As readers of this blog may have noticed, my grand plans for writing this year fell flat. Taking mid-year stock, I'm working my way back into writing. I'm offering today a flash fiction science fiction story. One step at a time. Enjoy.


[caption id="attachment_1089" align="alignright" width="300" caption="A simulated Black Hole of ten solar masses as seen from a distance of 600km with the Milky Way in the background (horizontal camera opening angle: 9°)"][/caption]

A sharp beep sounded through the small office. Jane pressed the com button. “Captain Riley speaking.”

“Captain, we've arrived at the black hole.”

“I'm on my way.” She spun from her black, high-back chair, around her oak desk, and through the door onto the bridge.

She settled into her metallic, cushioned chair perched over five stations and a screen displaying a swirling mixture of light and matter draining into a hole in space squarely in front of her.

“Darby, have scanners located the Hawthorn?” Jane studied the screen in hopes of spotting the troubled ship.

“No, Captain. Still searching.”

“Any com signals from the Hawthorn, Kirka?”

“Not yet, Captain. Scanning all frequencies.”

Jane tapped the chair's arm. Jerry should have been more careful. The Hawthorn was to study the black hole, not become part of it. If it wasn't for the other fifty crew members aboard that ship, she would have gladly let the black hole have Jerry and his ship.

“Captain, I have a signal.”

“Put it through.”

The image of the black hole vanished and a black man, trimmed beard, narrow face and short hair, filled the screen.

A smile spread across his face. “Lizard Lips! I should have known you'd be my rescuer.”

Three heads turned her direction, struggling not to smile. Jane assumed the other two didn't turn because they weren't successful. The nerve of Jerry to address her that way in front of her crew.

She rose from her seat and stepped forward. “This is Captain Bower of the starship Arizona. What is your status?”

Jerry's eyes widened. “Playing it formal I see. Well this is Captain Rider of the science ship Hawthorn. Our status is we need a tow out of here.”

“Why haven't you been sucked into the black hole yet?”

He shrugged with a smirk. “We're too ugly. The hole doesn't want us.”

Jane breathed deep to keep from exploding as muffled snickers filled the bridge. “Captain!”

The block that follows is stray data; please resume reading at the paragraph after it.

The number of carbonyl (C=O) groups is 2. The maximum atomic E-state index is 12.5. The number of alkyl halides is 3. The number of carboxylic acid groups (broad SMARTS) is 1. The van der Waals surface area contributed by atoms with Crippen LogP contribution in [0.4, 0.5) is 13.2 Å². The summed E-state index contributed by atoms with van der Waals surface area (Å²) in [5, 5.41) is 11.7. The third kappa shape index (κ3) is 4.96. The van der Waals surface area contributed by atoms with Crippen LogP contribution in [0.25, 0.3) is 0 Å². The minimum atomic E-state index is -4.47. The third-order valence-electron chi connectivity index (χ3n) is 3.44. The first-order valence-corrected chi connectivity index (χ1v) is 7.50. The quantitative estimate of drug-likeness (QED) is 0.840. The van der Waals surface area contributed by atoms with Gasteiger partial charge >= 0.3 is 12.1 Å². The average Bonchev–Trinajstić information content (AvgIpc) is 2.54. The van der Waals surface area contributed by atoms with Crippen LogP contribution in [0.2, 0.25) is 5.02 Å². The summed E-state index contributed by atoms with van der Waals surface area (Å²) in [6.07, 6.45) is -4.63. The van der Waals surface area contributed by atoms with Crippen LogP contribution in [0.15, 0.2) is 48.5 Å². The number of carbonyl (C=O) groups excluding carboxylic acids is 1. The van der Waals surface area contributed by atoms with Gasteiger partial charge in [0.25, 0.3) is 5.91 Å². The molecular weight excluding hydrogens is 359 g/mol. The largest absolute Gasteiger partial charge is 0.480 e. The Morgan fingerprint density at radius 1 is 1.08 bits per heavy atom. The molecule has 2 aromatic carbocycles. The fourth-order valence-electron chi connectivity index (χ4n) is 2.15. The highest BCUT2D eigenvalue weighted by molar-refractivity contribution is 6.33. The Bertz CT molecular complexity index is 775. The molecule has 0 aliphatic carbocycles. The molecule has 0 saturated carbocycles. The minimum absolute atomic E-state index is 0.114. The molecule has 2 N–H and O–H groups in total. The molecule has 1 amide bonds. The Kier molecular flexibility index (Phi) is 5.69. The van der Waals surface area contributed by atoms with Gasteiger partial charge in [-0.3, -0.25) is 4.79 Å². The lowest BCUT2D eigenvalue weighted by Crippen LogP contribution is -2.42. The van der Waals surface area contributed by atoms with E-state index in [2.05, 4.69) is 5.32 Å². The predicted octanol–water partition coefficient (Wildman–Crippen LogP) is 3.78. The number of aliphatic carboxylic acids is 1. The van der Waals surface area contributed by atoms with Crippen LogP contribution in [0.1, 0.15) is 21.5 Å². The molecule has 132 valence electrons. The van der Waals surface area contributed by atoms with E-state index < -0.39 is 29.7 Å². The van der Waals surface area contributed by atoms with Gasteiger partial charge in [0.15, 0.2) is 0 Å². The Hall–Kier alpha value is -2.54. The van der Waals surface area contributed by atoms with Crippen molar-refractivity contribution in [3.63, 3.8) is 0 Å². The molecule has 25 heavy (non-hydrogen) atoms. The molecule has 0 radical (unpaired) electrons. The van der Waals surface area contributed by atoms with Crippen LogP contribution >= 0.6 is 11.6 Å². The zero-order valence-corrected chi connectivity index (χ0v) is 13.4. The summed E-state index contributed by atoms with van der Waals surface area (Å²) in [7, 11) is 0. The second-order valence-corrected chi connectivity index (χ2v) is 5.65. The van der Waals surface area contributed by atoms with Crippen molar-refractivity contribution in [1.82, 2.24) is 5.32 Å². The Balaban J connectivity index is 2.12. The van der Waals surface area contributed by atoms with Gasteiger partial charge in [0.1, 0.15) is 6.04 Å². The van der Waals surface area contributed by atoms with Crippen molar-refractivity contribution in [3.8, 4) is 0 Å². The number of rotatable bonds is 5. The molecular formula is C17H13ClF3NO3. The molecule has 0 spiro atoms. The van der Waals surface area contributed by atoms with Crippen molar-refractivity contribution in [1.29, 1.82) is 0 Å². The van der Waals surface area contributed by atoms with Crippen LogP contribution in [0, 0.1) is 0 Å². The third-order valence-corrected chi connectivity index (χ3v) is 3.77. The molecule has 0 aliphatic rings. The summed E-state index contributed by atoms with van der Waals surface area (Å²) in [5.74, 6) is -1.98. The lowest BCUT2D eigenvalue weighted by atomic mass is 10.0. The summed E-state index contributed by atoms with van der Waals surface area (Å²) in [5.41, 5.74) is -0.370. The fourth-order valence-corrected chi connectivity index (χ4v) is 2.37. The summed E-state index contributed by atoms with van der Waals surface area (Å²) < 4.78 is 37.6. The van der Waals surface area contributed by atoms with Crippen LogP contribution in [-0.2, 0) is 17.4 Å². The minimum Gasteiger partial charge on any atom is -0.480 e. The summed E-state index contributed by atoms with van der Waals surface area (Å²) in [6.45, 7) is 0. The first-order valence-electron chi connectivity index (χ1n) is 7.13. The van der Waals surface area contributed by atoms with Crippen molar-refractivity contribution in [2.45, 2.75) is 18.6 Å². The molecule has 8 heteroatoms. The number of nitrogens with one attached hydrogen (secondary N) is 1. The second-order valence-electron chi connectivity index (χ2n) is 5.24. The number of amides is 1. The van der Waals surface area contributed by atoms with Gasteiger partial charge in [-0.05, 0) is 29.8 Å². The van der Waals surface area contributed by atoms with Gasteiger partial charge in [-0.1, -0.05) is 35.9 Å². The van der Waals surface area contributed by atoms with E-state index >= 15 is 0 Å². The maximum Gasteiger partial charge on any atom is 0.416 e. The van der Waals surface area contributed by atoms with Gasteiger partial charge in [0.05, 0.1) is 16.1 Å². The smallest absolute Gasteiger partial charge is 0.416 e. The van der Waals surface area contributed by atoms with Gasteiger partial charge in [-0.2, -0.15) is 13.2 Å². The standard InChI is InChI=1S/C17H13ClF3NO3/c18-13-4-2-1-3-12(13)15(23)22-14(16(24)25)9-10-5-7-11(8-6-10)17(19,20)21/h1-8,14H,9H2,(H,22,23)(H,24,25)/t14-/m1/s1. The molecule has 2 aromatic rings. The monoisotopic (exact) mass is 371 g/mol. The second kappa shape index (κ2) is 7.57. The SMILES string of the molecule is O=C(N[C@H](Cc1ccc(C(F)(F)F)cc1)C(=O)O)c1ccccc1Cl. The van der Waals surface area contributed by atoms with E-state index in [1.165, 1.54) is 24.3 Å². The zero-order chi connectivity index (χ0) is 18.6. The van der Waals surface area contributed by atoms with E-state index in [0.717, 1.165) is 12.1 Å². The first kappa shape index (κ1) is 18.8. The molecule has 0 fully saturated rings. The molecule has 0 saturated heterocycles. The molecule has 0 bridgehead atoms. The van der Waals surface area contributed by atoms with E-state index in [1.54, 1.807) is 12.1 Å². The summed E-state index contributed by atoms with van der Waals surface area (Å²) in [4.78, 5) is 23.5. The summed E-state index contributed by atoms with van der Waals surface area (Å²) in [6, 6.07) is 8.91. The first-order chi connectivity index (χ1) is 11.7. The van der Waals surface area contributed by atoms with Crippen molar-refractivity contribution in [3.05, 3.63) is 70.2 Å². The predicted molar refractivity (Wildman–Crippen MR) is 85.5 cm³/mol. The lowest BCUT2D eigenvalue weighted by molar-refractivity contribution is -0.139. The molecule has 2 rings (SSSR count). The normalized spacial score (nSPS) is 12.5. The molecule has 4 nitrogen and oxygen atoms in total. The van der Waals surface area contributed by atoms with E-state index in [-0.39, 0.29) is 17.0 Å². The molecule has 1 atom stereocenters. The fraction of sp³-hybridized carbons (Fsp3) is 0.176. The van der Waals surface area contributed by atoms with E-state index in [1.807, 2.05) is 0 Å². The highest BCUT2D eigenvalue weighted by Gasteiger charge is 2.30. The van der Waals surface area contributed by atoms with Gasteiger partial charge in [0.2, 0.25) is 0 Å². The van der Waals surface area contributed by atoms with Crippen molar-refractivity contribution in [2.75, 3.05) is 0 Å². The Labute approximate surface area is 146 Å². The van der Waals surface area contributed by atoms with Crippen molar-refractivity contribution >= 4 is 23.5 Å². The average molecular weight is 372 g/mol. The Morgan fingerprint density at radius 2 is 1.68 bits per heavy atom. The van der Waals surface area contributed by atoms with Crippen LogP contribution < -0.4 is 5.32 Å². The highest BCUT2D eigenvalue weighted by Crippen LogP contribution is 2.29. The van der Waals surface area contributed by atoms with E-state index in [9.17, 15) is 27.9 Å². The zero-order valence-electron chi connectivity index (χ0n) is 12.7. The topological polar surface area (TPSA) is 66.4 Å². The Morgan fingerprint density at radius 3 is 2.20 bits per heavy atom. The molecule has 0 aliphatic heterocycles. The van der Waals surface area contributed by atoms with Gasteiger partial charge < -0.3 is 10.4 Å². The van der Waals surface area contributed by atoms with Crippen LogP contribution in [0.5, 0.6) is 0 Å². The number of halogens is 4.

He frowned. “I don't know. We're in some kind of no man's land. Enough power to keep from being pulled in, but not enough to escape. Our power won't last forever.”

Kirka called out, “Captain, I've triangulated their position. Coordinates sent to helm.”

Jane nodded. “Acknowledged. Dune, set a course no closer than ten kilometers to those coordinates. We don't want to make the same mistake Captain Rider did.”

“Yes, Captain. Executing.”

Jerry's lips lost their smile. “Jane, ten kilometers may be too close. We thought we were being safe. It's as if the event horizon reached out to us.”

“Any further out and the gravity beam may be too weak to keep a solid lock on your ship.”

“Just be careful.”

His genuine concern threw her off balance. “Uh . . . acknowledged.”

Within fifteen minutes, Dune announced, “We're positioned ten kilometers from the Hawthorn. Coming to a full stop.”

Jane faced the science station. “Darby, lock onto the Hawthorn with a gravity beam.”

He pushed a few buttons. “Lock established.”

“Dune, reverse course and see if we can't free the Hawthorn.”

“Executing, Captain.”

The engine grumbled under the stress. Lights dimmed as energy drained into the engines as they played tug-of-war with the black hole.

“Captain,” Darby yelled over the noise. “We're losing the lock from the pull of the engines. We'd have to move in closer to get a stronger one.”

Dune turned to Jane. “We've not moved the Hawthorn, but we are being pulled toward them.”

Jane pounded a fist into the chair. “Full stop. Release the gravity beam.”

Jerry frowned. “Too ugly to take. Too pretty to release.”

“Dune, move us away from the black hole.”

“Executing, Captain.”

The engines rumbled. Dune shook his head. “Captain, we're not moving. We're caught too.”

She stood up. “Impossible.”

“I tried to warn you,” Jerry said.

She gritted her teeth. “Your warnings need a warning. 'Don't trust him.'”

All five heads glanced her direction, eyes wide.

“You're never going to let that go, are you?”

“You stood me up. Next time I saw you, you had another victim wrapped around your arm.” Jane sat in her chair. She didn't mean to air her dirty laundry to the crew.

Jerry sighed. “Looks like you're trapped in more than one black hole. I had hoped time would heal that wound.”

She didn't respond. He had left a hole in her when that happened, true enough. A hole sucking her life away.

Darby snapped his fingers and danced them over a series of buttons. “Of course.”

Jane shot a stare his way. “Do you have something, Darby?”

He spun around in his chair. “Time. We're in a time bubble.”


“The gravitational forces of the black hole create a time differential the closer you get to the event horizon. That's why we couldn't locate or contact the Hawthorn until we also entered the time bubble.”

Jane nodded. “So it isn't the gravity holding us in place, but time.”

Darby pointed at her. “Exactly. Moving away produces the illusion of standing still.”

Jane faced the screen. “Captain Rider, did you . . .” Static filled the screen. He had left the time bubble. “Dune, full throttle away from the black hole.”

“Executing, Captain.”

Jane leaned back into her seat. Perhaps Jerry was right. She had been immobilized from lack of forgiveness in her own private black hole. Maybe moving forward, even if it didn't feel like progress, was the way to escape both black holes.

It gave new meaning to the old phrase, “Time heals all wounds.” Or in this case, the hole in her heart.